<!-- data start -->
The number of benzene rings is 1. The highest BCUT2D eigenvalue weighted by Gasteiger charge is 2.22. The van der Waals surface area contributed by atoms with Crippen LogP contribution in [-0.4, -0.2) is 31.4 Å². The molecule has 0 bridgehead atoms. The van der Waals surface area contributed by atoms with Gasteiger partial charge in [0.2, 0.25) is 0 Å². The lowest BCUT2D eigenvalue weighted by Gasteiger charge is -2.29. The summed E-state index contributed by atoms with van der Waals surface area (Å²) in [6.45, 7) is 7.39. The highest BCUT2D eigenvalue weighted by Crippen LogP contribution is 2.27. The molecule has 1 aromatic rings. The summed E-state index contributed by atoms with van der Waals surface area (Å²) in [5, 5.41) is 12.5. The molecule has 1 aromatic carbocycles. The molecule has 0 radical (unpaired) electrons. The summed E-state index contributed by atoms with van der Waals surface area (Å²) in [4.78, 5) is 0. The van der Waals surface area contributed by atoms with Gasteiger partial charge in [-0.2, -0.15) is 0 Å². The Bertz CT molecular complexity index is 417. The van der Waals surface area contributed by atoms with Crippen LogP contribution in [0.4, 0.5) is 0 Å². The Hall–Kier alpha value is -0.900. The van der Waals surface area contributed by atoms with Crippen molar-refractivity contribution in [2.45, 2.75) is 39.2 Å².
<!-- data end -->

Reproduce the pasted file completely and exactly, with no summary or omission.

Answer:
The number of benzene rings is 1. The highest BCUT2D eigenvalue weighted by Gasteiger charge is 2.22. The van der Waals surface area contributed by atoms with Crippen LogP contribution in [-0.4, -0.2) is 31.4 Å². The molecule has 0 bridgehead atoms. The van der Waals surface area contributed by atoms with Gasteiger partial charge in [0.2, 0.25) is 0 Å². The lowest BCUT2D eigenvalue weighted by Gasteiger charge is -2.29. The summed E-state index contributed by atoms with van der Waals surface area (Å²) in [6.45, 7) is 7.39. The highest BCUT2D eigenvalue weighted by Crippen LogP contribution is 2.27. The molecule has 1 aromatic rings. The summed E-state index contributed by atoms with van der Waals surface area (Å²) in [5, 5.41) is 12.5. The molecule has 1 aromatic carbocycles. The molecule has 0 radical (unpaired) electrons. The summed E-state index contributed by atoms with van der Waals surface area (Å²) in [4.78, 5) is 0. The van der Waals surface area contributed by atoms with Gasteiger partial charge in [-0.2, -0.15) is 0 Å². The Bertz CT molecular complexity index is 417. The van der Waals surface area contributed by atoms with Crippen LogP contribution in [0.4, 0.5) is 0 Å². The Hall–Kier alpha value is -0.900. The van der Waals surface area contributed by atoms with Crippen molar-refractivity contribution in [2.45, 2.75) is 39.2 Å².